December 11: The Byrds, Bob Dylan, Led Zeppelin, Radiohead, The Rolling Stones, Sonic Youth, Tom Waits

This week, we’re covering some of the most regular artists to appear on the list. Each of this week’s artists are represented with five or more entries on the 1001. Justifably? Let’s find out!

The Byrds, ‘Fifth Dimension’

Written after the departure of main songwriter Gene Clark, and with no Bob Dylan songs for the first time, ‘Fifth Dimension’ had mixed reviews at the time and ever since, making its inclusion a surprising one. Some of the songs sound like Crosby and/or McGuinn attempting to replicate Clark and Dylan, but these are less successful than the weird psychedelic freakouts of ‘What’s Happening?!?!’ and ‘Eight Miles High’. There’s also a crappy, lightning-speed freakbeat version of ‘Hey Joe’ and a weird cockpit sounds-and-instrumental closer called ‘242 (The Lear Jet Song)’. It’s alright but nothing special: feels a bit like one of those post-Barrett Pink Floyd albums where nobody’s in charge and nobody knows what to do.

Bob Dylan, ‘Blonde on Blonde’

After a few attempts, I finally find a Dylan album I like as much as his reputation warrants, as this one is crammed with gorgeous tunes, particularly on the first disc. I don’t love it unconditionally: the blues tracks are pretty unremarkable and the less said about ‘Rainy Day Women #12 and 35’ the better. The run from ‘Visions of Johanna’ to ‘Stuck Outside of Mobile…’ is, however, pretty much perfect. This eclipses ‘Highway 61 Revisited’ as my favourite of his albums, but either way it’s obvious that the electric rock style suits him. It almost sounds like an early Lou Reed album, probably thanks to Dylan influencing Reed.

Led Zeppelin, ‘Led Zeppelin’

The first Zep album and one of two self-titled debut albums in this week’s round-up, the A-side often sounds more like psychedelic rock than the heavy blues that the band would become better known for (‘Dazed and Confused’ is on this album). The B-side is more of an indication of the style that they’d go on to master in later years, ‘Communication Breakdown’ especially. I’m becoming kind of ambivalent about LZ: I wasn’t looking forward to listening to five of their albums, they haven’t converted me, but the albums are decent enough. If I gave out ratings here they’d be pretty solidly in the three-star range for me.

Radiohead, ‘Amnesiac’

‘The Bends’ and ‘OK Computer’ are essentials of course, guarantees on any list of this type, but they’d divided opinion with ‘Kid A’, which seemed to have come from another planet. Recorded at the same sessions as ‘Kid A’, ‘Amnesiac’ sounds more like a live band album than its predecessor’s laptop dabbling, but at the same time seems a long way divorced from anything else indie rock was doing at the time: it’s only with ‘You and Whose Army’ that a standard rock band structure emerges, by which point there’s already been a single (‘Pyramid Song’)! There’s something perversely pleasurable about such oblique, inaccessible music selling in such huge quantities, but this is an easier album to admire than to love.

The Rolling Stones, ‘The Rolling Stones’

This is the Stones’ debut album, back when Brian Jones was just the rhythm guitarist. It may surprise you, but this is an album owing a debt to 50s R&B. Lacking in Jagger/Richards collaborations, this one is pretty unexciting fare: highlights include the surprisingly bottom-heavy ‘Mona’, later covered by ‘Neighbours’ star Craig MacLachlan of all people, and closer ‘Walking the Dog’. I think my favourite Stones album thus far is ‘Between the Buttons’, but alas that does not appear on the 1001. (I also listened to ‘Their Satanic Majesties Request’ this week: there’s a lot of crap on it, but the highlights are pretty bloody good to be honest.) There are still three Stones albums on the list, so one may convert me; this one on the other hand isn’t essential at all.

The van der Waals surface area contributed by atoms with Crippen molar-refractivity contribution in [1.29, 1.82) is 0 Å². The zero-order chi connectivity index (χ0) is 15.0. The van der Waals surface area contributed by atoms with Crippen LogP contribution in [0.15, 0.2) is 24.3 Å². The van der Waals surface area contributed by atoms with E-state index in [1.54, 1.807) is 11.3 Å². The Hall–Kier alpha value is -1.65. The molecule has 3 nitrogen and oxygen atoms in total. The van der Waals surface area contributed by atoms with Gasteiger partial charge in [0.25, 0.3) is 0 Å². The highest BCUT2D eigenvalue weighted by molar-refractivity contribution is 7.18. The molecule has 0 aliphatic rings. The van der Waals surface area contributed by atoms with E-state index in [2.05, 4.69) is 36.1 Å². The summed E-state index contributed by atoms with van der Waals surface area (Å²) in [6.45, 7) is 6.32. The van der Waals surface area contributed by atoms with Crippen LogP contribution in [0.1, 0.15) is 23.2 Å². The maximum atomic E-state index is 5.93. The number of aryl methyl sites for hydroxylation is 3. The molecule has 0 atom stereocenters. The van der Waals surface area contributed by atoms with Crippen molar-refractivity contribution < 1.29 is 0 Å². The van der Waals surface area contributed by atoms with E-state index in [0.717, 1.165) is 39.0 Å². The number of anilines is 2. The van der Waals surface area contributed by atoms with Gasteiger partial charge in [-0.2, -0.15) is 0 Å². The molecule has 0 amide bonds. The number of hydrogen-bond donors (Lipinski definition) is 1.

Sonic Youth, ‘Daydream Nation’

The Youth’s best-known album starts with a killer A-side: ‘Teen Age Riot’, ‘Silver Rocket’ and ‘The Sprawl’ are a formidable trio of melody, spat-out slacker lyrics and noizzze breaks. The rest essentially serves as varieties on those themes, but even on filler like piano-and-radio-noise ‘Providence’ you can see them inventing a language that later acts like Trail of Dead would become fluent in. It’s too long, but with at least five really good songs, you get at least 30 minutes of excellent music here. Seems churlish to complain.

Tom Waits, ‘Heartattack and Vine’

This was Waits’ sixth album and his earliest studio album on the list (there’s an earlier live album). It features a combination of jazzy blues and sentimental ballads, including his best-known song ‘Jersey Girl’, later a hit for Springsteen. His barbecue coals voice is the most distinctive feature – although I wonder if there’s any Waits album you can’t say that about – with Ronnie Barron’s Hammond its most prominent and distinctive instrument. I mean it’s accomplished, but his voice just suits further-out fare, which luckily was just around the corner with ‘Swordfishtrombones’.

Next week: I’ll be deliberately picking seven albums about which I know absolutely nothing. Who knows what we’ll be getting.

Status update: 366 albums listened to (36%), 635 remain.

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Author: JT Wilson

Listening to all of the albums in the '1001 Albums You Must Hear Before You Die' book (2006 edition).

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